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Deeds done in darkness

A prison epistle sheds light on otherwise unknown Christians suffering in secret cells

Issue: "A second chance," Nov. 20, 2010

In October Sayed Musa handed a letter to a Westerner who came to visit him several times in jail in Afghanistan. He also asked the visitor not to come back, fearing that any misstep could lead to his death.

The letter, a copy of which WORLD received in late October (and can be viewed in its entirety below, except for several people's names redacted for their protection), begins with a plea "to the international church of the world and to the President Brother [Barack] Obama and to the heads of ISAF force in Afghanistan." It describes his imprisonment since late May "due to faith in the Lord Jesus Christ, saviour of the world." It also describes daily beatings and torture: "They did sexual things with me, beat me by wood, by hands, by legs, mocked me ("he's Jesus Christ"), [spit] on me. No body let me for sleep night and day." He also has received death threats.

Musa, 45, has one wife and six children. His oldest child is 8 and one is disabled. Musa himself is an amputee dependent on a prosthesis for one of his legs. Despite his own disability, he describes in the letter how a prosecutor and other Afghan judicial officials have refused to protect him and even encouraged the abuse from fellow prisoners.

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I first learned of Musa's arrest and imprisonment from a fellow Afghan Christian while in Kabul in late July (see "Fugitives,"Aug. 28, 2010)-all regarded as part of a crackdown against Afghans who have converted from Islam to Christianity.

A co-worker of Musa, worried about the repercussions of having a Christian in his workplace, reportedly turned him in to authorities, notably Afghanistan's National Directorate of Security, sometimes referred to as the "secret police." Yet for over 15 years Musa (whose name is often transliterated as Said Mosa or Mossa) has worked for the International Committee of the Red Cross (ICRC) as an orthopedic therapist, largely assisting victims of the war. That work, along with a photo of Musa helping a recent amputee, appeared in the local magazine Afghan Scene about the time of his imprisonment. Musa's friend has since left Kabul and is seeking asylum in another country, while at least one other Christian may remain in jail.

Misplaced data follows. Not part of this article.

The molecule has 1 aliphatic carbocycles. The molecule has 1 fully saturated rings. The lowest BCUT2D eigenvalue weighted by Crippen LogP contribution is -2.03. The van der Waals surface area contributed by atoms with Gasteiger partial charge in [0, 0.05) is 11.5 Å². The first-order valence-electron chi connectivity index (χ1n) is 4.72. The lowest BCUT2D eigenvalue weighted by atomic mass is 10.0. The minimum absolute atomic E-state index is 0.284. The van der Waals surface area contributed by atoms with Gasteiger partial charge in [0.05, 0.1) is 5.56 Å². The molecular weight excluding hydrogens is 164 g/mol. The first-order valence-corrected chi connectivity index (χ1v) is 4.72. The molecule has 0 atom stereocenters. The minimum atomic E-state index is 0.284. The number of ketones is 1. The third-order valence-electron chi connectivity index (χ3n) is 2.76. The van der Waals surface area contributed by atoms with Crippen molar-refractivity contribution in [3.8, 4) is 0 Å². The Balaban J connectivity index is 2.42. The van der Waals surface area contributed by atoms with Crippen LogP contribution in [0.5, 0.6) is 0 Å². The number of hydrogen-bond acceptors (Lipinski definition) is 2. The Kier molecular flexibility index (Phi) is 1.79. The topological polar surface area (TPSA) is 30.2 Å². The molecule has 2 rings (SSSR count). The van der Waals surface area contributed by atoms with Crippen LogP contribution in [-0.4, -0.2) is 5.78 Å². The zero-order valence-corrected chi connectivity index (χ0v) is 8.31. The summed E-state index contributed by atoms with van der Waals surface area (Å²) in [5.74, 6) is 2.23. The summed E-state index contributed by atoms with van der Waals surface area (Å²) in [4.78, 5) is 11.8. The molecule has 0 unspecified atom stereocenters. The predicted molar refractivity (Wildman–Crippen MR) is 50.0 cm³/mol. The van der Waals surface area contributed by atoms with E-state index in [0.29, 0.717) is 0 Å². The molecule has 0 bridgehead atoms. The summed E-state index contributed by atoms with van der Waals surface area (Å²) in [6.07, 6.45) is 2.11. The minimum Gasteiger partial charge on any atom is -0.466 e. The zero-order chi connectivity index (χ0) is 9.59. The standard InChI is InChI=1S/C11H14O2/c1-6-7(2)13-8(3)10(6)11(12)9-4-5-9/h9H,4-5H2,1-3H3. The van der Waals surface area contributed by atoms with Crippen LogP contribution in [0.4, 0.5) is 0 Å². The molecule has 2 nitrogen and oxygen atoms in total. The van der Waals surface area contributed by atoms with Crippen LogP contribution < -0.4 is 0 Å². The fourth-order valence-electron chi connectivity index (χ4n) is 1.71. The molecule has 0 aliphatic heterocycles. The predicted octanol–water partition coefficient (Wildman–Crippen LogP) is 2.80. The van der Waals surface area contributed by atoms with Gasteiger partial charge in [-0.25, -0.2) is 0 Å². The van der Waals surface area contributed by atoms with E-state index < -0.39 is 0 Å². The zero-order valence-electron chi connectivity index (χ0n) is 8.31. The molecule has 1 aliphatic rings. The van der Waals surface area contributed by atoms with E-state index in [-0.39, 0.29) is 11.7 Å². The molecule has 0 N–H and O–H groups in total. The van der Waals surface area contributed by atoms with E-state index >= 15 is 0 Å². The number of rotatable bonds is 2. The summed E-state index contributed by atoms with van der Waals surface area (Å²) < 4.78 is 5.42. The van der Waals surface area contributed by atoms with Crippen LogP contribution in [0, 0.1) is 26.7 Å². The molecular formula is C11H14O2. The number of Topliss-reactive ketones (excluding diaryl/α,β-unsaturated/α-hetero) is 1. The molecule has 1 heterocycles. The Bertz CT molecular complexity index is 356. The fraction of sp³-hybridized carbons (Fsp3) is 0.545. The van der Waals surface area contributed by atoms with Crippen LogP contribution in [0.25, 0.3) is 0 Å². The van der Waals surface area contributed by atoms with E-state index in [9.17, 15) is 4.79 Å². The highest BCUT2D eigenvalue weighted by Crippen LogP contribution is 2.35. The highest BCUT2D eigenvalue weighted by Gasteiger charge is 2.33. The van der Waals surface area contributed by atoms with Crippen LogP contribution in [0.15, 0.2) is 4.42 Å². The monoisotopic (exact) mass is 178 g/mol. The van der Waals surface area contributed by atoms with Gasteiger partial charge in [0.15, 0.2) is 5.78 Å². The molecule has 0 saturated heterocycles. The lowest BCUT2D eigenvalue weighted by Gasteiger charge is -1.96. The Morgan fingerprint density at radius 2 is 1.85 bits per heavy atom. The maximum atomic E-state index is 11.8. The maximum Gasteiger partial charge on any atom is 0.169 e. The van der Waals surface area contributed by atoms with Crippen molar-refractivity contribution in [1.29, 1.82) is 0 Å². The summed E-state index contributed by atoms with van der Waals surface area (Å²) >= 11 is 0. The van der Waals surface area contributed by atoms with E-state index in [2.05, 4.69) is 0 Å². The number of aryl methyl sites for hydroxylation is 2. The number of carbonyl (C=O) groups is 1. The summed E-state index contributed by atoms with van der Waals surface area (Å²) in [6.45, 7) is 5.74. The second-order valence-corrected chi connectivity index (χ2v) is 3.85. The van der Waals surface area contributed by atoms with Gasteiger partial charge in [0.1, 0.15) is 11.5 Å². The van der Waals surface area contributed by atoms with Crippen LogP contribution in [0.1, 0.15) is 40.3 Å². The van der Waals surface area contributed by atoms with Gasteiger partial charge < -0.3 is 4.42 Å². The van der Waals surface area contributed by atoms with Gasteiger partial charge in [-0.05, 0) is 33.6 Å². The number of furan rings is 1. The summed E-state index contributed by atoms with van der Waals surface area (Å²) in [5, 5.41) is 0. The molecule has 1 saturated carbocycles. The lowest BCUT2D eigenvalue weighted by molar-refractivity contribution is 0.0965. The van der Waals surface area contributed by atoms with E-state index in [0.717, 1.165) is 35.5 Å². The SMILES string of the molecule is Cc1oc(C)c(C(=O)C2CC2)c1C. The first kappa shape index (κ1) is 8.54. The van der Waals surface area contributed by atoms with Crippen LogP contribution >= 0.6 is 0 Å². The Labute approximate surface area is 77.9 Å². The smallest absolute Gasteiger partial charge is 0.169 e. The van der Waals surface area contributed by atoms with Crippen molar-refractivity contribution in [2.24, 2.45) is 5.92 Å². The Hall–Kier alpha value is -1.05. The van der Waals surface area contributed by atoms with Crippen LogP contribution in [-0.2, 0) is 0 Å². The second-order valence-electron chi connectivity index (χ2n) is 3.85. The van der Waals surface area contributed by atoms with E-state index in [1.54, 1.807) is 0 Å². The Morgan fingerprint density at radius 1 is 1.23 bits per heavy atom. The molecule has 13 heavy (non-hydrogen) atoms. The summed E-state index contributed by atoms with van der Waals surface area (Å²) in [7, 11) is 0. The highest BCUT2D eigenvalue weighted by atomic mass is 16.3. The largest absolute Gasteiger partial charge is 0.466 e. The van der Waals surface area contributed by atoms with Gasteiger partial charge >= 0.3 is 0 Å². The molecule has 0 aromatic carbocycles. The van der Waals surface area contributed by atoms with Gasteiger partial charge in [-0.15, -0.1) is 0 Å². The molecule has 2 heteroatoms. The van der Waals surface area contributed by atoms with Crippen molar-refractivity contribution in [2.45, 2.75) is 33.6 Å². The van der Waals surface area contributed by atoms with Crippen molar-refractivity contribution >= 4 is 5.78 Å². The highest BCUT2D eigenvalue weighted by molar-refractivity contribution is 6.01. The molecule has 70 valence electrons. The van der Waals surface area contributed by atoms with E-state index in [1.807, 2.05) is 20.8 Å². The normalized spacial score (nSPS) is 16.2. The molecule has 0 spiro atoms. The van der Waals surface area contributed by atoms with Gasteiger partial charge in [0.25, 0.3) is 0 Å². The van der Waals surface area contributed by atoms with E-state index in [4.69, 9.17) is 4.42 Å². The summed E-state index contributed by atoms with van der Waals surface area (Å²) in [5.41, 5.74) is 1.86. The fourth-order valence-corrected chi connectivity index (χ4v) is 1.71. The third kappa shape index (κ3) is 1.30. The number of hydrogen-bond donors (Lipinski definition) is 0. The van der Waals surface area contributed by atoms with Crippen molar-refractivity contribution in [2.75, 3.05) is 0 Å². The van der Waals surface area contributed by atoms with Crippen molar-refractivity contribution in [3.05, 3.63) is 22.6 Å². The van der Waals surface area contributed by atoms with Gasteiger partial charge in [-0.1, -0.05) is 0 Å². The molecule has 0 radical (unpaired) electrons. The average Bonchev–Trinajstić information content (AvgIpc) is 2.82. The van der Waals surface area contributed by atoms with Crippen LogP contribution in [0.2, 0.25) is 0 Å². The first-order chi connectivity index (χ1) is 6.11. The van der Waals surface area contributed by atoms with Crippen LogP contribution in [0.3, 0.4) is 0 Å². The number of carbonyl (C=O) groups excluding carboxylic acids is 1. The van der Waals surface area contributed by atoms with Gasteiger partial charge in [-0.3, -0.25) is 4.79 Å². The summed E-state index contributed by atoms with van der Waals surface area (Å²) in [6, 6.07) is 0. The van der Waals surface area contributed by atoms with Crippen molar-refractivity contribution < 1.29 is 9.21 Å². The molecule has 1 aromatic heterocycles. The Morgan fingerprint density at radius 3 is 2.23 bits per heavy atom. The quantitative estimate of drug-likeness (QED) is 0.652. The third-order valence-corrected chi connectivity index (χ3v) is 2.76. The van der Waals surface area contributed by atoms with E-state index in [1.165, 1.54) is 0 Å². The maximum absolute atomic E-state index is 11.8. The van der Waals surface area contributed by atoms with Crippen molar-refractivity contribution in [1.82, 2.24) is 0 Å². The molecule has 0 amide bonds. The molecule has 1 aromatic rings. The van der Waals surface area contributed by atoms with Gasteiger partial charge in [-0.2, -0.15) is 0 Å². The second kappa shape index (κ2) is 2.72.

What's ensued is a lot of back-door diplomacy, as Westerners working in Kabul notified U.S. and European embassies there, members of Congress, and international organizations, including the ICRC. On Oct. 29, with the letter putting new pressure on officials, Musa was moved to another prison, where he reportedly is separated from other prisoners. We hope and pray he will be released soon and that he and his family will be allowed to leave the country.

Most seem to believe it will take a nod from President Hamid Karzai to secure Musa's release. We've been down this road before: In 2006 Christian convert Abdul Rahman, in similar captivity, was exiled to Rome following international pressure and Karzai's intervention. At that time Karzai promised that Christians would be tolerated in Afghanistan.

As Christians approach this month's International Day of Prayer for the Persecuted Church on Nov. 14, we can take little solace in these deeds done in darkness-when back-channel deals take precedence over adherence to Afghan law, while those assured that no one is watching imprison and torture an amputee. Not only were diplomats with vital interests in Afghanistan slow to respond, but the ICRC-with a mandate, according to its website, of "visiting prisoners" and "helping victims of conflict and internal violence, whoever they are"-has not visited Musa in prison nor intervened.

Further, the United States has spent millions of dollars through non-governmental organizations to reform Afghanistan's judicial system. One USAID-funded program, the Rule of Law Project, has trained court officials, judges, prosecutors, and others to follow Afghanistan's constitutional procedures-and at the provincial level where Musa was incarcerated for five months without legal representation, equal protection, or formal charges filed.

In the end, despite the back-door diplomacy, the quiet persistence of fellow Christians, and massive efforts by the United States to help Afghanistan, Musa was left to craft his own defense in a two-page prison epistle written in broken but legible, tightly lined English, and signed "Your destitute brother."
Email Mindy Belz

Mindy Belz
Mindy Belz

Mindy travels to the far corners of the globe as the editor of WORLD and lives with her family in the mountains of western North Carolina. Follow Mindy on Twitter @mcbelz.

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